So I’ll give you an example, up until I was 21, all I thought I wanted to be was a lawyer because That’s what I thought the world wanted me to become. I grew up seeing lawyers as being smart, rich and respected. Those are all the things that I wanted to be and instead of really looking at the occupation and trying to understand what the actual purpose of it is, I just looked at the attributes that others would give lawyers and saw that it ticked all the boxes of the person I thought I wanted to be. Over a year of big change, where I went from a failing student to barely scraping into law school after a lot of work, I realised that while it was a really prestigious and respected occupation, the actual work itself was really mundane and boring. At least in the area of work that I was in which was mergers and acquisitions. When I released this idea that my future self had to be a lawyer, it’s suddenly freed me to open up my lens and consider any occupation that I wanted to do in this world. I could have been cleaning windows, as long as I really enjoyed cleaning windows. So that Summer, I moved to Singapore for the first time with $500 in the bank, stayed in the most affordable accommodation I could find and started trying other things. I thought modelling was a pretty cool job, you just have to look cool and get paid for it, but I clearly didn’t have the looks or the height for anyone to take me seriously. That’s what I thought the outside world would’ve thought, this is clearly a pretty average looking guy who doesn’t belong anywhere near the modelling industry. But my internal dialogue was like, hey, if I walk into a Modelling agency and pretend as I belong here, maybe people will think I can be a model. So without any modelling experience, I went online and took the addresses of the top 5 modelling agencies that I could find on Google. I walked into some really high end modelling agencies where I clearly didn’t fit in, it was as clear as night and day that I was shorter and more average looking than even the agent, but I just struttin my stuff and I got accepted into one modelling agency called Phantom models. Although I had never seen myself as a model, I basically spoke to an agent and she was selling me that I had a really commercial, pan-Asian appearance and that I would do really well as an event host or in commercials. I didn’t know what a commercial look was, but I was glad she thought that about me. Unfortunately, she didn’t think that I had the chops to do runway modelling, which was a shame because I had a full-length mirror in my room so I had been watching videos on fashion tv about how to runway walk. It felt like such a surreal dream, leaving that modelling agency with the contract signed, I thought maybe this is a message from the world that I can create my own reality. If I really saw myself as a model, I could be a model. After that, I got enough jobs to get me through the Summer, which was better than I thought and modelling is an industry where you never know when you’ll get your next job. I also got to host a lot of gigs, meet a lot of interesting people, and got to pretend that I was a model, even though I still thought I clearly wasn’t a model. Stick around to the end of this episode if you want to hear a funny story about modelling.

I never would have had that experience unless I had pulled the trigger. It was the realisation that I was not authentically connecting with my occupation as a future lawyer, that made me move away from this person who I was becoming. And even though without knowing it I was closing a door in my mind, I was opening another door to a completely new world. This world was a place where I was beginning again, I had no qualifications for, I was basically starting from scratch, in the search and Discovery stage of what I wanted to be.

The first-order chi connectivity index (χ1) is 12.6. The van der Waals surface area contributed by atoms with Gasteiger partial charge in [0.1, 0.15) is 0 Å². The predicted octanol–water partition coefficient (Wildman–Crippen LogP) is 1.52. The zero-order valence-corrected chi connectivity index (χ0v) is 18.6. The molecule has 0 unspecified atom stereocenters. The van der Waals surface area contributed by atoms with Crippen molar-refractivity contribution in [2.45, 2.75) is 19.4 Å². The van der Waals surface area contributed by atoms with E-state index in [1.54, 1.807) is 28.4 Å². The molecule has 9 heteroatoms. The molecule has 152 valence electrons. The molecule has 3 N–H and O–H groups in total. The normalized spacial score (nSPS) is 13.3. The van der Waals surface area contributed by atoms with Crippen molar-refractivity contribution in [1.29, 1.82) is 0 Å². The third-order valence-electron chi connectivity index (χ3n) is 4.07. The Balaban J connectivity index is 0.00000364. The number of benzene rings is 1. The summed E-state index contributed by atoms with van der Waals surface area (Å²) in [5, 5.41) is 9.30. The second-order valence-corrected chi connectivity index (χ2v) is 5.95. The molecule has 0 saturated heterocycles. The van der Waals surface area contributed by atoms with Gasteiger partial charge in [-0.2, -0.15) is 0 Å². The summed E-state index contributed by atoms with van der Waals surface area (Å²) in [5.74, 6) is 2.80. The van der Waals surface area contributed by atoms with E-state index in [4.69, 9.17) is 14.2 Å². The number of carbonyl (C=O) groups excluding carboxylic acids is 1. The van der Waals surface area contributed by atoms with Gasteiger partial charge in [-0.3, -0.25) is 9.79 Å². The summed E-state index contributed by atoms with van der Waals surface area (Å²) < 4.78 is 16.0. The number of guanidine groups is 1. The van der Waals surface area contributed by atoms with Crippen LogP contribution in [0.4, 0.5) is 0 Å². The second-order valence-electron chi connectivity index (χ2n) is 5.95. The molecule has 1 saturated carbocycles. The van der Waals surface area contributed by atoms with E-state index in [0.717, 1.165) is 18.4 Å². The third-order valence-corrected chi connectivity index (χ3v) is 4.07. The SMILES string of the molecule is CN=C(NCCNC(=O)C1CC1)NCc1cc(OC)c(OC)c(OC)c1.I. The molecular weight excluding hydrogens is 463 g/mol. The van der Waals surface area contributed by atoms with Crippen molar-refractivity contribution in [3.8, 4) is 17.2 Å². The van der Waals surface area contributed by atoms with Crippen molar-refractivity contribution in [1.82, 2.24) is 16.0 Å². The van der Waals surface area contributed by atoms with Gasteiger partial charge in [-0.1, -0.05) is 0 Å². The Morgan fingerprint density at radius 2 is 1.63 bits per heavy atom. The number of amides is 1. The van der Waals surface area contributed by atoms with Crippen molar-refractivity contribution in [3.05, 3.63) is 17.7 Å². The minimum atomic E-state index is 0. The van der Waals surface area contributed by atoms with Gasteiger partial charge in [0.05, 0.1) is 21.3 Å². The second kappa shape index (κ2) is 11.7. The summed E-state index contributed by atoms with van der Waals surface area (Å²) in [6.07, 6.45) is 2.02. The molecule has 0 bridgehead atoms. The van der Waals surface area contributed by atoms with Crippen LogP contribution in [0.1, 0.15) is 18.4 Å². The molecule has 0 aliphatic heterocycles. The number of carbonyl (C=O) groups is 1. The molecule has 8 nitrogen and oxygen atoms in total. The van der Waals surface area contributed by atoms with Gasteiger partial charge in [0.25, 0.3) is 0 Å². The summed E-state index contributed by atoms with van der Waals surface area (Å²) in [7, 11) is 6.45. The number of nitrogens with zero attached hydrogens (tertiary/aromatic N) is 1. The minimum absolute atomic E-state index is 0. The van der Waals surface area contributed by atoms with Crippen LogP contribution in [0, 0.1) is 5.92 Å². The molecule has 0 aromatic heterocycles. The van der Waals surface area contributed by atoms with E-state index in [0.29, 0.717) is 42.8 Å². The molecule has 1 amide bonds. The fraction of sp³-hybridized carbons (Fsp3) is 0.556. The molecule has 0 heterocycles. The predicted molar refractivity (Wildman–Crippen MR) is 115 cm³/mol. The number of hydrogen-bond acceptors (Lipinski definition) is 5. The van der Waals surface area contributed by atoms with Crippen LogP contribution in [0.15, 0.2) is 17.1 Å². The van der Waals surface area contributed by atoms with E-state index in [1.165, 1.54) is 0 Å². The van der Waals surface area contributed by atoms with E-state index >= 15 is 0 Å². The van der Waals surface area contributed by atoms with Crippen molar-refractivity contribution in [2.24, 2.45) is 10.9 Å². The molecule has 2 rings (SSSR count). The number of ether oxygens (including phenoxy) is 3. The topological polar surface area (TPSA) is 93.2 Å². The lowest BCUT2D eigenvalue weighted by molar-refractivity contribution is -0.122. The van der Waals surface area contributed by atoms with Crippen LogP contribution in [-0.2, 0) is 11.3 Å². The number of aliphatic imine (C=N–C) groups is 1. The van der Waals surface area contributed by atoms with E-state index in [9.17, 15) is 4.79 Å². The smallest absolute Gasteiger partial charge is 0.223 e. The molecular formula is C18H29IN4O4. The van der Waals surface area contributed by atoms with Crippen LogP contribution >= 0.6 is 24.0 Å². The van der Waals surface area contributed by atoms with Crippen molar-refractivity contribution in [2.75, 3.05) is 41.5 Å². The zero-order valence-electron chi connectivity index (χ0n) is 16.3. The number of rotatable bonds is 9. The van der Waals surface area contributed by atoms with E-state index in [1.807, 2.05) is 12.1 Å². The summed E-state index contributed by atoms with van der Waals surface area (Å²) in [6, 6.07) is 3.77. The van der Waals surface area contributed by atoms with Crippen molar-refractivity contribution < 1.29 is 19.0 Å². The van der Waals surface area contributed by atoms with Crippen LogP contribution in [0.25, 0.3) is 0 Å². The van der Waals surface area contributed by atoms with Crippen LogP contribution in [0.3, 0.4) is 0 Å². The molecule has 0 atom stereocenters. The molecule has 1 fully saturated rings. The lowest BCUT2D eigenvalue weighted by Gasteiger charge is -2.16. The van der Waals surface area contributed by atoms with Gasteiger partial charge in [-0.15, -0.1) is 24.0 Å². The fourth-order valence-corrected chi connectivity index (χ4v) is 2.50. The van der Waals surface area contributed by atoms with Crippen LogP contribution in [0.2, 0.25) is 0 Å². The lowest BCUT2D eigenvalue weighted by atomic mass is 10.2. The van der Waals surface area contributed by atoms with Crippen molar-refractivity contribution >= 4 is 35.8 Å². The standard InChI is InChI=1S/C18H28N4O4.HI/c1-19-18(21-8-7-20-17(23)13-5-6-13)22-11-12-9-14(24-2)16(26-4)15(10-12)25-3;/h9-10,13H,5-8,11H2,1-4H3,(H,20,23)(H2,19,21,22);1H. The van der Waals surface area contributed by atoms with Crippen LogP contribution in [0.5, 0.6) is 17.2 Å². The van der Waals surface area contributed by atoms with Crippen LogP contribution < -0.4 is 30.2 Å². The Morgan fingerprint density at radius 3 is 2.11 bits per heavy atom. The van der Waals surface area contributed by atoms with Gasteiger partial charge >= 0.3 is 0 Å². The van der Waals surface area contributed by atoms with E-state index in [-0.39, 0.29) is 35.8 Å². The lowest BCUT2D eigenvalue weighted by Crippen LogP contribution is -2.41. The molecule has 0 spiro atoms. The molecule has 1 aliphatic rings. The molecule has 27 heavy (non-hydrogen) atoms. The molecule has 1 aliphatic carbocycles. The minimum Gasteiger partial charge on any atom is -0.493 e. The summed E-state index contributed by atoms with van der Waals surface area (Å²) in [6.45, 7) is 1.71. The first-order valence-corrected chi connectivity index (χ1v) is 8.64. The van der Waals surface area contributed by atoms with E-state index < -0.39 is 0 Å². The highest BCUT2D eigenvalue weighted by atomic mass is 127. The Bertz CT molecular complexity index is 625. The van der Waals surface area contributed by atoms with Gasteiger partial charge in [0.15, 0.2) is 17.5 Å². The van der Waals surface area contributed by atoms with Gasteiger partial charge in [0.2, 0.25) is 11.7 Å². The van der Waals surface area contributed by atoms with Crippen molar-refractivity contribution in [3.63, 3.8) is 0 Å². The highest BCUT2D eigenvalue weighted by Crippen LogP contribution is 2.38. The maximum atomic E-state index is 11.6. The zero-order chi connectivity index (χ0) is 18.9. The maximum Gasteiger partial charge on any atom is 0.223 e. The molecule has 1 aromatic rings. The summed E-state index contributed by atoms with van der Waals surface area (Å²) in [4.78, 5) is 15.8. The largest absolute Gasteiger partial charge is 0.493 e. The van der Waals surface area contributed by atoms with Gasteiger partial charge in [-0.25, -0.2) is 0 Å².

And of course, I compared my choice to the stable future of choosing the law path. I wondered if this risk worth the Endeavour of understanding who I am and how wide my possibilities could be? And I guess when you’re young, you’re a little bit naive and arrogant so that you think that you’re the best and that you could really change the world. And I think that’s a good thing because although it’s a little bit foolish, you can’t overthink things or they will bog you down. I think that fundamentally once adults reach a little bit of success, they’ve lost themselves, they’ve lost a part of themselves that they want to reclaim. I think many in their late 30s or 40 are trying to rediscover the joy that they had as a child. Trying to have the comfort of being established mixed with the joy and purity that one experiences with the world as a child. It’s like how Steve Jobs was famously kind of brattish and childish about how stubborn he was when he released new products because he was like a kid who had a vision of his reality that he wanted to propagate on to others. In a way, I think that was a key to his success, that he becomes a child again with the experience and wisdom of a master of his craft.

Part of my journey has been trying to control the narrative in my mind, controlling the thoughts that run through it and how I react to things in my life, and limiting the number of bad thoughts that are produced in my mind. Considering things carefully and weighing of the risk is really important. By letting it stop you from exploring possibilities can be dangerous especially if the balance of probabilities is actually 50/50, and not an 80 20, that your biased mind may be over cautiously calculating. “If you can change your mind, you can change your life.”

I think most people are pretty good in this regard and on the spectrum most people are pretty normal, If you are overly conservative or overly cautious, or on the other end of the spectrum you’re too Reckless and too spontaneous, you might want to reconsider how you can become more objective in your approach to considering new experiences like entrepreneurship.

Hey, I hope you enjoyed part 1 of what I think entrepreneurship means to me, if you enjoyed this, then please share this episode with your friends, family or colleagues, that would be the biggest compliment to me. And stay tuned, next week, I go into part 2 of this series. Thanks for joining me on Ramen to Riches, feel free to shout out to me on Twitter.



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Music In Order Of Appearance (CC/Royalty Free)

Audiobinger – Dream_Big
MichaelCatAudio – Hip – Hop (Royalty Free Music) [Licensing for commercial use]
“another one” by grapes
“Start To Grow (cdk Mix)” by Analog By Nature